Wednesday, October 20, 2010

Squalane - Animal or Vegetable?

Squalane is a component of human sebum (that's Latin for fat or tallow). It is also a wonderfully useful ingredient in face creams, lotions and serums. Squalane helps increase spreadability (making your cream feel more luxurious going on) and is quickly absorbed by the skin (making it an ideal 'transporter' of active ingredients to the deeper layers of the skin). It's an efficient, skin-protecting moisturizer that is categorized as a non-irritant for cosmetics use.
I am particularly enamored with squalane for it's neutral smell and color, allowing it to step into any mixture as a 'silent partner'. I have worked with it successfully for several years and find it a great addition to winter creams and face oil mixtures – especially those with a high dose of active ingredients. The INCI name for Squalane is squalane (I guess sometimes they just can't be bothered coming up with a common name).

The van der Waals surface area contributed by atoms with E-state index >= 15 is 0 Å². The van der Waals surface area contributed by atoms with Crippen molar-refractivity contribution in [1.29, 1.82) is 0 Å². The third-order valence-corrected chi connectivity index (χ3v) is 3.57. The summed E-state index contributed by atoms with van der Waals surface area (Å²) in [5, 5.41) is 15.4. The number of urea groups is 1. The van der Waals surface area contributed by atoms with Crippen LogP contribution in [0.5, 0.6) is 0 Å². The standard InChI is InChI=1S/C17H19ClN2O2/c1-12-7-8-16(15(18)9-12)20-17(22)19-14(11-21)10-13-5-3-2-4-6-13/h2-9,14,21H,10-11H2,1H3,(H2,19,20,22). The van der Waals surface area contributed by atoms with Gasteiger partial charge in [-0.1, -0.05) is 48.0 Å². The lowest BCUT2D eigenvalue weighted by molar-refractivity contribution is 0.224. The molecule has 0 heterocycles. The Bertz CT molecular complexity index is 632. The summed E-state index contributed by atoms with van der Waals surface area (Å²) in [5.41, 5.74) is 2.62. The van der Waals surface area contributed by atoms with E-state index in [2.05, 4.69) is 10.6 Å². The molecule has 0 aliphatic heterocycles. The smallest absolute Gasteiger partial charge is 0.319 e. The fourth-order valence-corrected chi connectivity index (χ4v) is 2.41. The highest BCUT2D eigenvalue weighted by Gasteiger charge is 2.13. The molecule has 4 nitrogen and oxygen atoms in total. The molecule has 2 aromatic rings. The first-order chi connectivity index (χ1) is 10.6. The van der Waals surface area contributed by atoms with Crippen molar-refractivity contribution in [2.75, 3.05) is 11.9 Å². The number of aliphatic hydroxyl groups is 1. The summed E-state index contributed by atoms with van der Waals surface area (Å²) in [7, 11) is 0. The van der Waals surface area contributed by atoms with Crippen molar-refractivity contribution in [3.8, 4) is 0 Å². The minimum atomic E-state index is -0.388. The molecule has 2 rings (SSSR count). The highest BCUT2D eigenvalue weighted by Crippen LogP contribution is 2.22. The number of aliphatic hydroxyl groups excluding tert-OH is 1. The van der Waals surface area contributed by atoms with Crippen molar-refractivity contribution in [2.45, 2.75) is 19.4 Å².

But Where Does it Come From? 
Squalane can be sourced from both animal (shark liver) and plant (olive, amaranth and more). Both shark and olive-derived squalene are chemically identical. If you are an avid cosmetics label reader and spot squalane in the list of ingredients, you can't be sure whether the squalane in the product you are holding is sourced from shark liver or a plant source. Because they are both chemically identical, so is the INCI name – regardless of the source.

Sharks are Cheaper Than Olives
As illogical as it may seem, the squalane of shark liver origin is significantly cheaper than the plant-based equivilant. One would think it was easier to harvest plants than animals – apparantly not. According to a March article this year in Personal Care Magazine,
the cheaper, shark-derived squalane is still being passed off as olive-based material to cosmetics-makers. It is only this year it has become possible to determine the origin of squalane – through a testing method called a C13/C12 isotope analysis. (Don't ask me to explain that one. Yes, I do research, but you gotta stop somewhere!)

My suppliers all assure me that t
he squalane I am getting from them is indeed plant-based (extracted from olives or amaranth seeds).

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